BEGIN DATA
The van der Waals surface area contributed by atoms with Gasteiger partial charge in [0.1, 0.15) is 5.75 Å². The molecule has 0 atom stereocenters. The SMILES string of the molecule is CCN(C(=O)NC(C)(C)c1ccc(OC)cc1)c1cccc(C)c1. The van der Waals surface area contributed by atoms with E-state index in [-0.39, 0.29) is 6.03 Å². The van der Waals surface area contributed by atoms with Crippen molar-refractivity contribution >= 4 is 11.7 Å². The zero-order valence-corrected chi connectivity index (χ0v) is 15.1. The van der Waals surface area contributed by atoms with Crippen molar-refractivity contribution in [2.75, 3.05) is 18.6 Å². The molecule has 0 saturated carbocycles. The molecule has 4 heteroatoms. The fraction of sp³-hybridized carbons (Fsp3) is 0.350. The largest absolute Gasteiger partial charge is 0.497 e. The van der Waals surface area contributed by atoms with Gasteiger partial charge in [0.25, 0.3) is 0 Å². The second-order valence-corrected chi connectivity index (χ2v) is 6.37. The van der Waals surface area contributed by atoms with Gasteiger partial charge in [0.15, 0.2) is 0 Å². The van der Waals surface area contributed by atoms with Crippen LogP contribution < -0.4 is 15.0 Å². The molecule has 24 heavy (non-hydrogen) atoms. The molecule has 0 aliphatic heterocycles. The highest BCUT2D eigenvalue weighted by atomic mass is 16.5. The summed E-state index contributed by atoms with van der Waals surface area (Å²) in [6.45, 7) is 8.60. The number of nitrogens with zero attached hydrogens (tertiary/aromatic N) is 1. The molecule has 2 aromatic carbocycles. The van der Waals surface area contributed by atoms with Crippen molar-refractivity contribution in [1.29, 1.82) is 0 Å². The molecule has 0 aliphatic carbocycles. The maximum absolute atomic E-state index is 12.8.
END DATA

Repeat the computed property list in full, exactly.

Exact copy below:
The van der Waals surface area contributed by atoms with Gasteiger partial charge in [0.1, 0.15) is 5.75 Å². The molecule has 0 atom stereocenters. The SMILES string of the molecule is CCN(C(=O)NC(C)(C)c1ccc(OC)cc1)c1cccc(C)c1. The van der Waals surface area contributed by atoms with E-state index in [-0.39, 0.29) is 6.03 Å². The van der Waals surface area contributed by atoms with Crippen molar-refractivity contribution >= 4 is 11.7 Å². The zero-order valence-corrected chi connectivity index (χ0v) is 15.1. The van der Waals surface area contributed by atoms with Crippen molar-refractivity contribution in [2.75, 3.05) is 18.6 Å². The molecule has 0 saturated carbocycles. The molecule has 4 heteroatoms. The fraction of sp³-hybridized carbons (Fsp3) is 0.350. The largest absolute Gasteiger partial charge is 0.497 e. The van der Waals surface area contributed by atoms with Gasteiger partial charge in [0.25, 0.3) is 0 Å². The second-order valence-corrected chi connectivity index (χ2v) is 6.37. The van der Waals surface area contributed by atoms with Gasteiger partial charge in [0.15, 0.2) is 0 Å². The van der Waals surface area contributed by atoms with Crippen LogP contribution < -0.4 is 15.0 Å². The molecule has 24 heavy (non-hydrogen) atoms. The molecule has 0 aliphatic heterocycles. The highest BCUT2D eigenvalue weighted by atomic mass is 16.5. The summed E-state index contributed by atoms with van der Waals surface area (Å²) in [6.45, 7) is 8.60. The number of nitrogens with zero attached hydrogens (tertiary/aromatic N) is 1. The molecule has 2 aromatic carbocycles. The van der Waals surface area contributed by atoms with Crippen molar-refractivity contribution in [1.29, 1.82) is 0 Å². The molecule has 0 aliphatic carbocycles. The maximum absolute atomic E-state index is 12.8.